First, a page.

• The same extra vowels as in Swedish are also present in the Danish and Norwegian alphabets but in a different order and with different glyphs (..., X, Y, Z, Ă, ě, ). Also, "Aa" collates as an equivalent to "┼". The Danish alphabet sees "W" as a variant of "V".
  • Some languages have more complex rules: for example, Spanish treated (til 1997) "CH" and "LL" as single letters, giving an ordering of CINCO, CREDO, CHISPA and LOMO, LUZ, LLAMA. This is not true anymore since in 1997 RAE adopted the more normal usage, and now LL is collated between LI and LO, and CH between CE and CI. The only Spanish specific collating question is Ñ (eñe) as a different letter collated after N.
  • In Dutch the combination IJ was formerly to be collated as Y (or sometimes, as a separate letter Y < IJ < Z), but is currently mostly collated as 2 letters (II < IJ < IK). Note that a word starting with ij that is written with a capital I is also written with a capital J, e.g. the town IJmuiden (mun. Velsen) and the river IJssel.
  • The Hungarian language has accents, umlauts, and double accents. The accent is ignored in collating, and the double accent, which indicates a long umlaut vowel, is treated as equal to the umlaut.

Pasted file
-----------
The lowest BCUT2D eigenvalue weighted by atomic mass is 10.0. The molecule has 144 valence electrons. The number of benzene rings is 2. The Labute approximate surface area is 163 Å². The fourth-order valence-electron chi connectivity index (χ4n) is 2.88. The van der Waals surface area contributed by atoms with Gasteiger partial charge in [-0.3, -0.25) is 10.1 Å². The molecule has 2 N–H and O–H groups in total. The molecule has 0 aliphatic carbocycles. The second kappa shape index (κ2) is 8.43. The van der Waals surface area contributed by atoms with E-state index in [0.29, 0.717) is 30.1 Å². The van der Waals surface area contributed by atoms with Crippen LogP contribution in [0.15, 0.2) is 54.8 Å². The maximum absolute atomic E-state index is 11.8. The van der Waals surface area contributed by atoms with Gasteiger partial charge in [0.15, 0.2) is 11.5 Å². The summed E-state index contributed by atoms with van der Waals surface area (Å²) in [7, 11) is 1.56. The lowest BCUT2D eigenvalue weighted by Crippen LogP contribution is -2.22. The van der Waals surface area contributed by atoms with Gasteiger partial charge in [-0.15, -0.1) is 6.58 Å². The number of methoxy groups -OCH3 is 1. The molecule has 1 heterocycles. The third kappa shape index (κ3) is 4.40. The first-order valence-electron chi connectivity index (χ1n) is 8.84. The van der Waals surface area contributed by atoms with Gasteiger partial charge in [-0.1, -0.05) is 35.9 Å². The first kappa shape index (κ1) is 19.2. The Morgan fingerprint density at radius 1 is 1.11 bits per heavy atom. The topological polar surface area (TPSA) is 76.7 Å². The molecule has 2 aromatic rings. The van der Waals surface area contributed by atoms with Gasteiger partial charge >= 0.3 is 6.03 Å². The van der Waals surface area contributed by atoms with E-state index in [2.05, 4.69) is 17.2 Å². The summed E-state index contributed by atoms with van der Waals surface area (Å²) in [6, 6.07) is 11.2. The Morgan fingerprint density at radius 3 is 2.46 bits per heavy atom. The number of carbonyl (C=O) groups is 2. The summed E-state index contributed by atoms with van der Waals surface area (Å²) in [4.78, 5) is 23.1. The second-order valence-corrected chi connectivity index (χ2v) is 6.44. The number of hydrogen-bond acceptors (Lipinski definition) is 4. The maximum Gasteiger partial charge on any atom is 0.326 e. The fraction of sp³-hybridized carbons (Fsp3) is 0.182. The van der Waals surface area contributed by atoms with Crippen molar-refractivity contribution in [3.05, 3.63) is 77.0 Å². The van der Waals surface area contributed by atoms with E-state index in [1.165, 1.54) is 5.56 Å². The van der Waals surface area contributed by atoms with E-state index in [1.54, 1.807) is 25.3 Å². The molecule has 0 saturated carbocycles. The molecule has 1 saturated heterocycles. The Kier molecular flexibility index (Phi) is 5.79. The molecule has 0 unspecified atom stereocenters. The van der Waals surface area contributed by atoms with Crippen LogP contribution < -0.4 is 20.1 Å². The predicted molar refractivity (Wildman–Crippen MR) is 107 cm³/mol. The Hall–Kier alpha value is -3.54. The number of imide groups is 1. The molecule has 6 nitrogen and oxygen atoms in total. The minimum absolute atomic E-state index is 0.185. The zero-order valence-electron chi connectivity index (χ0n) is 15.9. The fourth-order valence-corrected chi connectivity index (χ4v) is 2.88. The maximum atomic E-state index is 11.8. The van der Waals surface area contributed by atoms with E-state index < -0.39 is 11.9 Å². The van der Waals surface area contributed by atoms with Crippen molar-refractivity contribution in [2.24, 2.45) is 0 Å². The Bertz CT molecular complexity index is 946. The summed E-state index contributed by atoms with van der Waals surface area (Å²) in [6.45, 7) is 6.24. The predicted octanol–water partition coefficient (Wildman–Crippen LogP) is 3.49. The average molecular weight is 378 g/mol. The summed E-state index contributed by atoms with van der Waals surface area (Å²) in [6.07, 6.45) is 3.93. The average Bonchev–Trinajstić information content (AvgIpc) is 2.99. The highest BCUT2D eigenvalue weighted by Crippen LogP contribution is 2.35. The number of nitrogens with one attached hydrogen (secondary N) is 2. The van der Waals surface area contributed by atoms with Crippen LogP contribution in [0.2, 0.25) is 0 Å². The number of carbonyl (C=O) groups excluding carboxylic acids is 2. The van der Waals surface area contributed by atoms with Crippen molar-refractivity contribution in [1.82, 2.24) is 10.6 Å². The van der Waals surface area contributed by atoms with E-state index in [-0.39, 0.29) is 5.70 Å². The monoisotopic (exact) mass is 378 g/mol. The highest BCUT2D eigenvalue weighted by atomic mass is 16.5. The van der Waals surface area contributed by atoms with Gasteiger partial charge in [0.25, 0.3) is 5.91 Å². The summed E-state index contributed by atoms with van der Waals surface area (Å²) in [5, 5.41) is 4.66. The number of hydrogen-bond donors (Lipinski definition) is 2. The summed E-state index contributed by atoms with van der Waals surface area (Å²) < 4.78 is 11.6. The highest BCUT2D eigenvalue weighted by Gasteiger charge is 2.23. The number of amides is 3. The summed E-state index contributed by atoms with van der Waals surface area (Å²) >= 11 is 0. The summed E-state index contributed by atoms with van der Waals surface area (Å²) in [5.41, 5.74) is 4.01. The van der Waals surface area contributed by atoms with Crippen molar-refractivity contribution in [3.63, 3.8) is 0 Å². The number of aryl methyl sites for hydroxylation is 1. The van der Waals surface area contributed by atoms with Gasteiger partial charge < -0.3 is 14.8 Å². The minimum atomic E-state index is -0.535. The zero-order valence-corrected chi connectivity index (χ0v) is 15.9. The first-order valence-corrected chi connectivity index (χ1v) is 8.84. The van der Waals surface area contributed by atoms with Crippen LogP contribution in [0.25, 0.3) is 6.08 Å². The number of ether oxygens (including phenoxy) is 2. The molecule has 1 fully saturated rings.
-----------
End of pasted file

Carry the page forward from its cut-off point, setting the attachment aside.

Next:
• In Icelandic, Þ is added, and D is followed by Ð.
  • Both letters were also used by Anglo-Saxon scribes who also used the Runic letter Wynn to represent /w/.
  • Þ (called thorn; lowercase þ) is also a Runic letter, some scholars derive it from Latin D.
  • Ð (called eth; lowercase ð) is the letter D with an added stroke.
  • In Polish, specifically Polish letters derived from the Latin alphabet are collated after their originals: A, Ą, B, C, Ć, D, E, Ę, ..., L, Ł, M, N, Ń, O, Ó, P, ..., S, Ś, T, ..., Z, Ź, Ż.
  • In Esperanto, consonants with circumflex accents (ĉ, ĝ, ĥ, ĵ, ŝ), as well as ŭ (u with breve), are counted as separate letters and collated separately (c, ĉ, d, e, f, g, ĝ, h, ĥ, i, j, ĵ ... s, ŝ, t, u, ŭ, v, z).


  • Jensen, Hans. 1970. Sign Symbol and Script. London: George Allen and Unwin Ltd. Transl. of Die Schrift in Vergangenheit und Gegenwart. VEB Deutscher Verlag der Wissenschaften. 1958, as revised by the author.
  • Rix, Helmut. 1993. "La scrittura e la lingua" In: Cristofani, Mauro (hrsg.) 1993. Gli etruschi - Una nuova immagine. Firenze: Giunti. S.199-227.
  • Sampson, Geoffrey. 1985. Writing systems. London (etc.): Hutchinson.
  • Wachter, Rudolf. 1987. Altlateinische Inschriften: sprachliche und epigraphische Untersuchungen zu den Dokumenten bis etwa 150 v.Chr. Bern (etc.): Peter Lang.